|Publication number||US6137631 A|
|Application number||US 09/290,828|
|Publication date||Oct 24, 2000|
|Filing date||Apr 13, 1999|
|Priority date||Mar 12, 1999|
|Also published as||DE60044386D1|
|Publication number||09290828, 290828, US 6137631 A, US 6137631A, US-A-6137631, US6137631 A, US6137631A|
|Original Assignee||Kodak Polychrome Graphics Llc|
|Export Citation||BiBTeX, EndNote, RefMan|
|Patent Citations (10), Referenced by (59), Classifications (15), Legal Events (6)|
|External Links: USPTO, USPTO Assignment, Espacenet|
The present invention is directed to a system and a method particularly for illuminating spatial modulators. In particular, it concerns an optical system for directing radiant energy produced by a laser source, such as a high power laser array, to a spatial modulator for imaging heat or light sensitive media.
It concerns more particularly systems in which a spatial modulator is used in connection with a laser source to produce a column of individually controllable spots as described in U.S. Pat. No. 4,746,942. This column of spots is moved transversally to the motion of the media to produce successive adjacent bands as shown in FIG. 3 of said patent. In order to avoid any noticeable discontinuity between successive bands it is not only necessary that the relative displacement of the bands and the media corresponds exactly to the height of a column of spots but also that all the spots be substantially identical in form and in intensity.
In the axis corresponding to the height of the column of optical gates, the illumination of the modulator should preferably be uniform and the impinging light beam must show very little divergence so that substantially all the light crossing the modulator enters the pupil of the projection optics. The other axis, width axis, demands a highly collimated beam to produce a column of spots measuring 10 microns or less in width. This necessitates the use of a laser source having a resolution of the order of one micron in this width axis.
To expose highly sensitive media such as silver halides surfaces, electrophotographic plates or films, it is possible to use low-power laser diodes. In this case, the gaussian intensity profile can be transformed by optical means as described in U.S. Pat. No. 4,746,942.
Temperature sensitive polymers (offset plates or any heat sensitive media) demand exposure to stronger luminous power. This can be obtained by the use of high power laser diode(s) to illuminate the spatial modulator. The emission profile location of the diode in the direction of the height (also named "fast axis") is of the order of a micron and has a gaussian emission profile. This must match the width of the column of spots.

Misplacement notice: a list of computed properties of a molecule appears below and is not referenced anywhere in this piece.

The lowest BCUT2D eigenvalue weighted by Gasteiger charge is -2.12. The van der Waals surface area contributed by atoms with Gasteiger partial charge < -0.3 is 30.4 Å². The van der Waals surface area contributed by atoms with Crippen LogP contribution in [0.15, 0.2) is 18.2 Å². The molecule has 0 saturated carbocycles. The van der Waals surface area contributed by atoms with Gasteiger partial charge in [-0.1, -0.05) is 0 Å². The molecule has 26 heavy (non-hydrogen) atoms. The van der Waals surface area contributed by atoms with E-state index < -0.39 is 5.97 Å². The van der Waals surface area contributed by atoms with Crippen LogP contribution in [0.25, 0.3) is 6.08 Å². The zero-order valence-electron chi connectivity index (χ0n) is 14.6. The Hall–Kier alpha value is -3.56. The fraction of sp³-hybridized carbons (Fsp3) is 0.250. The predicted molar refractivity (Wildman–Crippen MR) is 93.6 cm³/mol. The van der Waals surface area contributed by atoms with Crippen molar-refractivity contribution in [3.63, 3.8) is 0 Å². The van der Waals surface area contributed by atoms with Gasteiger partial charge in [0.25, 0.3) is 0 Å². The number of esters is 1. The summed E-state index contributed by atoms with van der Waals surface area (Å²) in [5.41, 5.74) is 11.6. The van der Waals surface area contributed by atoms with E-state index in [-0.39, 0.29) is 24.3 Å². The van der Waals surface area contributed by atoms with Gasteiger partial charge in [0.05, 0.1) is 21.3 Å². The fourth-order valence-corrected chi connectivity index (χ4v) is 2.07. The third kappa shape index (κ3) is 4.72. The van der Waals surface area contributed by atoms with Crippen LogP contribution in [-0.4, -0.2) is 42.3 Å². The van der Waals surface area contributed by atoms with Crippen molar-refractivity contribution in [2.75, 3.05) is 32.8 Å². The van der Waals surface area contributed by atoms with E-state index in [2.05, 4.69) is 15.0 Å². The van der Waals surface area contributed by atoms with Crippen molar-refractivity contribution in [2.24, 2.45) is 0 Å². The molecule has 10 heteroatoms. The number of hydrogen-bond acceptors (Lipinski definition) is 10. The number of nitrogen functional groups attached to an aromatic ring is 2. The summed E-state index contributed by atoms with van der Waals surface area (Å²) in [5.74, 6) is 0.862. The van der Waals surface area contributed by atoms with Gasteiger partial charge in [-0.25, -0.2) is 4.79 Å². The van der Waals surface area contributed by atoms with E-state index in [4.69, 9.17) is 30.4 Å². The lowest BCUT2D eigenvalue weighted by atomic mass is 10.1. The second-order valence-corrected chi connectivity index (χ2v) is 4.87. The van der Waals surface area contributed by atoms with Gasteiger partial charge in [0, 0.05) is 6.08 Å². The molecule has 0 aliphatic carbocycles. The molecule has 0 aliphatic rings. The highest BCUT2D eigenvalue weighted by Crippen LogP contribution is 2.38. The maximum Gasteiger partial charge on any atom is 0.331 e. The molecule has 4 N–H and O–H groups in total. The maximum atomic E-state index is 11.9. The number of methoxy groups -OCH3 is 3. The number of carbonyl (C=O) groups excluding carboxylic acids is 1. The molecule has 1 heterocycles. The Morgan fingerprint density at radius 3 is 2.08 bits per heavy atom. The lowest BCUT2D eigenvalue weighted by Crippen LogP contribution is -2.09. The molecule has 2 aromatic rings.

In the other direction, particularly high power diodes are available with different types of emitters and configurations. With one-emitter diodes the width of the emitted beams can measure from one to several hundred microns. The most powerful diodes have a multiplicity of emitters located along a one-centimeter bar. They can be located serially or in regularly spaced groups. The angular divergence in this axis is small but the angular emission profiles are irregular and vary from a diode to another. Thus, the distribution of the radiant energy is not uniform.
U.S. Pat. No. 5,517,359 is directed to a complex apparatus for coupling a broad emitting area laser diode made of multiple emitters operating in parallel to a linear light valve. The apparatus images each one of the emitters onto the linear light valve, superimposing them in order to increase the immunity to defects occurring in any individual emitter.
It is the object of the present invention to provide an improved system and an improved method for illuminating a spatial modulator.
This object is achieved with an illumination system and an illumination method according to the respective claims.
The means utilized with low power laser diodes are not applicable with high power lasers because their distribution profiles are not defined. It could be assumed that with laser diodes having a plurality of emitters the superposition of the luminous energy of different diodes (as can be obtained by a simple lens in front of the diode as shown in FIG. 1), could produce substantial uniform light distribution. However, for a given diode, emitters basically have the same characteristics and their superposition shows the same profile as an individual emitter and is consequently non-uniform. In addition, an important part of the energy is lost on the edges.
This invention makes it possible to produce a substantially uniform energy distribution with a well defined width, a very small loss and an optimal collimation.
The invention has the advantage that it provides a system and a method for obtaining a substantially uniform light distribution on the total height of at least one modulator associated with any type of power laser diode. The system preferably includes various lenses associated with an optical mixer preferably in the form of a glass blade to equalize by multiple internal reflections the light energy of the laser emitters. The glass blade is preferably made of boronsilicate-glass and has in a particularly preferred embodiment a width of approximately 2.5 mm and a length of approximately 75 mm.
A preferred laser source emits the radiant energy in the infrared spectrum with a wavelength of approximately 800 nm to approximately 850 nm, preferably with a wavelength of approximately 808 nm. The preferred laser source is further a high power diode having a plurality of emitters arranged in a linear array.
A preferred focusing means comprises a collimator with a cylindrical lens for collimating the radiant energy in the vertical dimension and an array of cylindrical lenses substantially aligned with each emitter of the high power diode for collimating the radiant energy in the horizontal dimension. The cylindrical lens for collimating the radiant energy in the vertical dimension is preferably an asperic lens. Alternatively, an array of lenses could be used for collimating the radiant energy in both horizontal and vertical dimensions.
In a furthermore preferred embodiment there is provided a pair of additional cylindrical lenses between the focal point and the input of the mixing means to form an image of the radiant energy source at the input of the mixing means and to obtain substantially the same divergence for the radiant energy being emitted from the laser source.
Other objects, features and advantages of the invention will be apparent from the following detailed description and drawings which show by way of illustration, and not limitation, preferred embodiments of the invention.
In the drawings preferred embodiments of the present invention are exemplified. Same reference numerals in the figures represent identical or similar components.